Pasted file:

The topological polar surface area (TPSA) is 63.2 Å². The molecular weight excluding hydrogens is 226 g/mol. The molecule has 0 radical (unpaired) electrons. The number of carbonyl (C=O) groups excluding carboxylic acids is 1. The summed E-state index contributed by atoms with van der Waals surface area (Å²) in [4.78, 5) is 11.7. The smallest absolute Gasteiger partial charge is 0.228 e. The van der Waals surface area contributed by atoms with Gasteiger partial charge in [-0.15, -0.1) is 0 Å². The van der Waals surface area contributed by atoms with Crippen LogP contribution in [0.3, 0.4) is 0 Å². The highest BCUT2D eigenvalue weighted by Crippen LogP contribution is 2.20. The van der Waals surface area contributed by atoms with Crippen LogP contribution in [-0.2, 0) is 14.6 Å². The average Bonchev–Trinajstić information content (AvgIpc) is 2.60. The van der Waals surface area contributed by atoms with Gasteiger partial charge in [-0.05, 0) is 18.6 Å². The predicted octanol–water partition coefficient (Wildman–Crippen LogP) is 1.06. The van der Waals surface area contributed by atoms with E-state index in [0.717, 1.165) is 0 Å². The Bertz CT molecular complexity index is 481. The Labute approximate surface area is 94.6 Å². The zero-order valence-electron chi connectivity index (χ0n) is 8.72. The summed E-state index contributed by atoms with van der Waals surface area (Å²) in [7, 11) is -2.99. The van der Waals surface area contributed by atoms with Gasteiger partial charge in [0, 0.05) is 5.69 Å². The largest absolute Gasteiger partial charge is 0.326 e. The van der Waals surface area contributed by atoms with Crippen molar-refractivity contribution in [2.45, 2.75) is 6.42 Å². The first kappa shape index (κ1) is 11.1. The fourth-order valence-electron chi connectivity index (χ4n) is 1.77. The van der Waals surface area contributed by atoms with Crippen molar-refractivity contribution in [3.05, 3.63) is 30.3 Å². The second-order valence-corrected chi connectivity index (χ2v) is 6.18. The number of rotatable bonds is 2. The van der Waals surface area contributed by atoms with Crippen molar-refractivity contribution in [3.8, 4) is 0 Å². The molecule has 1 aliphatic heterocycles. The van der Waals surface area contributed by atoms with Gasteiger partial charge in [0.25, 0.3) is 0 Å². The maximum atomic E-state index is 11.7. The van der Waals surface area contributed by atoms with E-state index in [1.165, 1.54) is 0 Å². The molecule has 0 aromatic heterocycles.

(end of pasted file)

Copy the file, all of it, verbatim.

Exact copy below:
The topological polar surface area (TPSA) is 63.2 Å². The molecular weight excluding hydrogens is 226 g/mol. The molecule has 0 radical (unpaired) electrons. The number of carbonyl (C=O) groups excluding carboxylic acids is 1. The summed E-state index contributed by atoms with van der Waals surface area (Å²) in [4.78, 5) is 11.7. The smallest absolute Gasteiger partial charge is 0.228 e. The van der Waals surface area contributed by atoms with Gasteiger partial charge in [-0.15, -0.1) is 0 Å². The van der Waals surface area contributed by atoms with Crippen LogP contribution in [0.3, 0.4) is 0 Å². The highest BCUT2D eigenvalue weighted by Crippen LogP contribution is 2.20. The van der Waals surface area contributed by atoms with Crippen LogP contribution in [-0.2, 0) is 14.6 Å². The average Bonchev–Trinajstić information content (AvgIpc) is 2.60. The van der Waals surface area contributed by atoms with Gasteiger partial charge in [-0.05, 0) is 18.6 Å². The predicted octanol–water partition coefficient (Wildman–Crippen LogP) is 1.06. The van der Waals surface area contributed by atoms with E-state index in [0.717, 1.165) is 0 Å². The Bertz CT molecular complexity index is 481. The Labute approximate surface area is 94.6 Å². The zero-order valence-electron chi connectivity index (χ0n) is 8.72. The summed E-state index contributed by atoms with van der Waals surface area (Å²) in [7, 11) is -2.99. The van der Waals surface area contributed by atoms with Gasteiger partial charge in [0, 0.05) is 5.69 Å². The largest absolute Gasteiger partial charge is 0.326 e. The van der Waals surface area contributed by atoms with Crippen molar-refractivity contribution in [2.45, 2.75) is 6.42 Å². The first kappa shape index (κ1) is 11.1. The fourth-order valence-electron chi connectivity index (χ4n) is 1.77. The van der Waals surface area contributed by atoms with Crippen molar-refractivity contribution in [3.05, 3.63) is 30.3 Å². The second-order valence-corrected chi connectivity index (χ2v) is 6.18. The number of rotatable bonds is 2. The van der Waals surface area contributed by atoms with Crippen molar-refractivity contribution in [3.8, 4) is 0 Å². The molecule has 1 aliphatic heterocycles. The van der Waals surface area contributed by atoms with Gasteiger partial charge in [0.25, 0.3) is 0 Å². The maximum atomic E-state index is 11.7. The van der Waals surface area contributed by atoms with E-state index in [1.165, 1.54) is 0 Å². The molecule has 0 aromatic heterocycles.